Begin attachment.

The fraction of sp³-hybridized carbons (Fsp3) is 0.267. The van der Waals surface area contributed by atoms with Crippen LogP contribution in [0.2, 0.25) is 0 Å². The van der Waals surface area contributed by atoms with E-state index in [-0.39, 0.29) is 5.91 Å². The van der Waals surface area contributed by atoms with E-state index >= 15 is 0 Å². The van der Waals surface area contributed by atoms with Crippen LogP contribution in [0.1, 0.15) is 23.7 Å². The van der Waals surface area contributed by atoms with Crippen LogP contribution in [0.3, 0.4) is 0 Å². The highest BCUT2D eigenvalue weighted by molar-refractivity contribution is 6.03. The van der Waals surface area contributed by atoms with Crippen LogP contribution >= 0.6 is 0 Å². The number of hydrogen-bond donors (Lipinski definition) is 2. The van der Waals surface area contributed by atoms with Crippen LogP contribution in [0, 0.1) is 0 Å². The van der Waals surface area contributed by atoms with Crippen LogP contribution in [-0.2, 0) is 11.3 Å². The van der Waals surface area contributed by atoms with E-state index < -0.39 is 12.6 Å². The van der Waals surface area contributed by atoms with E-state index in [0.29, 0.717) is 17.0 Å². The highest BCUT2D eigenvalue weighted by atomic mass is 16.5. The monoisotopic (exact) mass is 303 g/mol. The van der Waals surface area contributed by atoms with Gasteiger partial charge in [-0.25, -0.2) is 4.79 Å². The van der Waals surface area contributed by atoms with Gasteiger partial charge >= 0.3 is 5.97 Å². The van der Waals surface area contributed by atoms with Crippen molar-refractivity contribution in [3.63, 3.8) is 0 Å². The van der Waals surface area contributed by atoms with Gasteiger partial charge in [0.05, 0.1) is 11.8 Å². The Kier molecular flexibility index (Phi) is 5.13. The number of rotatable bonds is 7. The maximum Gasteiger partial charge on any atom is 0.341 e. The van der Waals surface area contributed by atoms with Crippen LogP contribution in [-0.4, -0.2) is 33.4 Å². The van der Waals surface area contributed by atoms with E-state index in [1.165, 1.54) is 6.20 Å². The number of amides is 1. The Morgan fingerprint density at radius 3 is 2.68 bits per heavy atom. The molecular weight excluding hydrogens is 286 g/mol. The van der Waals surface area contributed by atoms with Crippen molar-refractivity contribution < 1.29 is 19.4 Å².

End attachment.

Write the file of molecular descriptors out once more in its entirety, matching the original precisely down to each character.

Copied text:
The fraction of sp³-hybridized carbons (Fsp3) is 0.267. The van der Waals surface area contributed by atoms with Crippen LogP contribution in [0.2, 0.25) is 0 Å². The van der Waals surface area contributed by atoms with E-state index in [-0.39, 0.29) is 5.91 Å². The van der Waals surface area contributed by atoms with E-state index >= 15 is 0 Å². The van der Waals surface area contributed by atoms with Crippen LogP contribution in [0.1, 0.15) is 23.7 Å². The van der Waals surface area contributed by atoms with Crippen LogP contribution in [0.3, 0.4) is 0 Å². The highest BCUT2D eigenvalue weighted by molar-refractivity contribution is 6.03. The van der Waals surface area contributed by atoms with Crippen LogP contribution >= 0.6 is 0 Å². The number of hydrogen-bond donors (Lipinski definition) is 2. The van der Waals surface area contributed by atoms with Crippen LogP contribution in [0, 0.1) is 0 Å². The van der Waals surface area contributed by atoms with Crippen LogP contribution in [-0.2, 0) is 11.3 Å². The van der Waals surface area contributed by atoms with E-state index < -0.39 is 12.6 Å². The van der Waals surface area contributed by atoms with E-state index in [0.29, 0.717) is 17.0 Å². The highest BCUT2D eigenvalue weighted by atomic mass is 16.5. The monoisotopic (exact) mass is 303 g/mol. The van der Waals surface area contributed by atoms with Gasteiger partial charge in [-0.25, -0.2) is 4.79 Å². The van der Waals surface area contributed by atoms with Gasteiger partial charge >= 0.3 is 5.97 Å². The van der Waals surface area contributed by atoms with Crippen molar-refractivity contribution in [3.63, 3.8) is 0 Å². The van der Waals surface area contributed by atoms with Gasteiger partial charge in [0.05, 0.1) is 11.8 Å². The Kier molecular flexibility index (Phi) is 5.13. The number of rotatable bonds is 7. The maximum Gasteiger partial charge on any atom is 0.341 e. The van der Waals surface area contributed by atoms with Crippen LogP contribution in [-0.4, -0.2) is 33.4 Å². The van der Waals surface area contributed by atoms with E-state index in [1.165, 1.54) is 6.20 Å². The number of amides is 1. The Morgan fingerprint density at radius 3 is 2.68 bits per heavy atom. The molecular weight excluding hydrogens is 286 g/mol. The van der Waals surface area contributed by atoms with Crippen molar-refractivity contribution < 1.29 is 19.4 Å².